President Boris Yeltsin is of our time. We don’t have the distance to evaluate him fully, or unequivocally. There are many people alive who remember him very well. Many of my friends worked close to him, as journalists in his traveling pool, and as his speech writers, photographers, interpreters and advisers. They remember how he spoke and how he moved, when he was rude, or cracking jokes, drinking champagne and vodka. To some of us it seems only yesterday when he made his famous pronouncements: “Default is not going to happen!”; “I will lay down on the railroad tracks if the prices will go up!”
I talked to him only once, in 1990. I was a young TASS reporter in Moscow attending his meeting with a delegation of Polish parliament. He was just elected to be a chairman of the Supreme Soviet of the Russian Federation. After the meeting I was supposed to get his clearance for the text. He said: “As far as I can see, you are an experienced man (it was not true by any means). It will be up to you to decide.” Yeltsin said and shook my hand with his big one.
I saw him speak at Moscow State University in 1988 and he impressed me. He seemed larger than life--just as everyone had said. I saw him again at Dom Kino (the cinema house) where he gave a bear hug to Polish dissident Adam Michnik. Once he was expelled from the Politburo of the Communist party, I picked up his portrait and placed it on the bookshelf in our house. My wise grandfather threw it away and said: “Don’t be an idiot, while they are fighting for power, you are taking sides.”
My friends evaluate him differently. Those who worked with him--with a few exceptions-- say he was a great statesman with enormous charisma. The best characterization came from Strobe Talbott, who once said that Yeltsin had a volcanic character. He could be unpredictable, but his political instincts were without comparison on the Russian political scene.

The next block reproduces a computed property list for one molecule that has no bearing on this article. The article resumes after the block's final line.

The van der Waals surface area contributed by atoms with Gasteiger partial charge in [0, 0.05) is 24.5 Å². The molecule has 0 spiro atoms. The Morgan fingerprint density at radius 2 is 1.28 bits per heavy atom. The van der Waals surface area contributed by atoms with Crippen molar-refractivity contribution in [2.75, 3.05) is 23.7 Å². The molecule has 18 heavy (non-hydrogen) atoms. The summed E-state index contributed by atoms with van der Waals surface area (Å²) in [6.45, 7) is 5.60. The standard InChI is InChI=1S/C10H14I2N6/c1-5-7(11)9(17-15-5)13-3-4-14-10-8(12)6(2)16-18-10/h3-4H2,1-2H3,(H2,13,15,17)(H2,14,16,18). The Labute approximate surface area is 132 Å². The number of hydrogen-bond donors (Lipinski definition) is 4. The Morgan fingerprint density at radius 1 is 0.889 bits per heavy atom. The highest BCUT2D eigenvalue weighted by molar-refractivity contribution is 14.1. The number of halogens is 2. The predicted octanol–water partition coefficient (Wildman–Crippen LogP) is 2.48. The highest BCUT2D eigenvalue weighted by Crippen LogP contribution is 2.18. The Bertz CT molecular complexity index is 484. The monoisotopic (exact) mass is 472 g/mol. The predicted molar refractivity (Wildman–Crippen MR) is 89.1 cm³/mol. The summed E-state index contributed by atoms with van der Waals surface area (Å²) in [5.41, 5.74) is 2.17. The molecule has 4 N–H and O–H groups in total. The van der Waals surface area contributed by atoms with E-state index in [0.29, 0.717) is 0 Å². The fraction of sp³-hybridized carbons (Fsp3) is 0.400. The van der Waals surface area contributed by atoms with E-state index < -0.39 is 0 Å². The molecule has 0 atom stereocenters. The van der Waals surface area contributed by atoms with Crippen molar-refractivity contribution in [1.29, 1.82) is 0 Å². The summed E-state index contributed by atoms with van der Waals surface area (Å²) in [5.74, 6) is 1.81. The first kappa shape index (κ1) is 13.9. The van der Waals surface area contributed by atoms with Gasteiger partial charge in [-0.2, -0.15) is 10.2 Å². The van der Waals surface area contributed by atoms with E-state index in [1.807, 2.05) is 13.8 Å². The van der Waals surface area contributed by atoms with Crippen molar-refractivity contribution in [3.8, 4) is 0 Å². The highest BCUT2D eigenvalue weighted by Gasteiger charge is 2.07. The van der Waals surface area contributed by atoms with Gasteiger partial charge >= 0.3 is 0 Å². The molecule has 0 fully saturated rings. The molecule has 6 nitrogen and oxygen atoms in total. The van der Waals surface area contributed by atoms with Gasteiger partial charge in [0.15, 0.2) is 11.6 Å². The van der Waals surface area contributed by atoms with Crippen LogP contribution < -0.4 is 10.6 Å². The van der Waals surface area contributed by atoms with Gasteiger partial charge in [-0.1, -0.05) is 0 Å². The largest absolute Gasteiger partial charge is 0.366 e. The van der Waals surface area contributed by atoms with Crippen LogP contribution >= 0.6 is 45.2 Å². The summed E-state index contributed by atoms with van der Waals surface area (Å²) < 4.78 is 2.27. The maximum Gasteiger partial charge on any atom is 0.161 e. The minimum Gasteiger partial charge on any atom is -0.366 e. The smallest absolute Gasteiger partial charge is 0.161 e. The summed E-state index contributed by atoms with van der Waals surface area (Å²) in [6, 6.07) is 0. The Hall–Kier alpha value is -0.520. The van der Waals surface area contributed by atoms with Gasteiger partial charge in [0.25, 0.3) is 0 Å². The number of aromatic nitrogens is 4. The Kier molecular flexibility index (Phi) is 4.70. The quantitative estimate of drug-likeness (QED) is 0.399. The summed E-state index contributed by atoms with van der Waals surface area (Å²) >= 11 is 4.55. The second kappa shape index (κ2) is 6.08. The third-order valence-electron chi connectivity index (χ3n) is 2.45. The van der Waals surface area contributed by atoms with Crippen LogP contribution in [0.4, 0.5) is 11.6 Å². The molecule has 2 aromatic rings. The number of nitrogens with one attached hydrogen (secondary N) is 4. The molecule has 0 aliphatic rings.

I have also heard the opinion that Yeltsin brought the country to its knees, and that he made several crucial mistakes--including the process of privatization, during which mobs and thugs took over Soviet property. He also started a war in Chechnya and brought into power as his successor “someone we won’t be able to get rid off for a long time.” But for me this is a simplification of Yeltsin.
His proponents say that Yeltsin brought Russian freedom and liberty. Others say it was Gorbachev, not Yeltsin who initiated freedom of the press (“glasnost”); opened the Soviet Union for foreign travel; arranged the first democratic and alternative elections; published Solzhenitsyn; and refrained from using force against the opposition.
The mid-1980s was a period of expectations for Russians. Gorbachev looked like an unusual and promising individual compared to his grey-faced colleagues. However his goals were not clear, and over time it was clear that he cared much more about his Communist party friends and his political ambitions. Yeltsin looked like a doer, a fixer, like someone who is capable of bringing real change. And indeed he brought it. Yeltsin revised and changed the traditional Communist ban on private property. And that was his most significant achievement.
Yeltsin did not make everyone in Russia happy; the national minorities are a significant part of the political life. Complicated ethnic conflicts in the Northern Caucasus – the aftermath of the Soviet national policy and the result of a vacuum of power in the societies, where feudal instincts were still quite strong – did not give him much choice. I strongly supported his actions in 1993 against the Supreme Soviet, whose members arranged, as Anatoliy Chubais properly said, “a military-fascist coup” against Yeltsin. I understood the fragility of the economic model that he built in the early 1990s and predicted the default of 1998 which was a turning point for Russia and Yeltsin himself.
From 1998, he was a different Yeltsin, exhausted by political struggle. He was a human being who was not free of bad habits. He had a serious heart problem and made too many difficult decisions. He started to criticize America and openly argue with his friend Bill Clinton, the U.S. President who cared and devoted more attention to Russia than any other president in U.S. history. He was no longer the same person we pinned our aspirations and expectations to in 1987.
At his resignation, he again showed himself to be the same man we liked so much a decade earlier: A human being who was capable of a gesture, of a step, of a deed. He asked for forgiveness. That is something that not many politicians can do. I would remember Yeltsin as someone who cared about his nation and as someone who always felt himself to be on the side of the virtue of good, on the right side of history.
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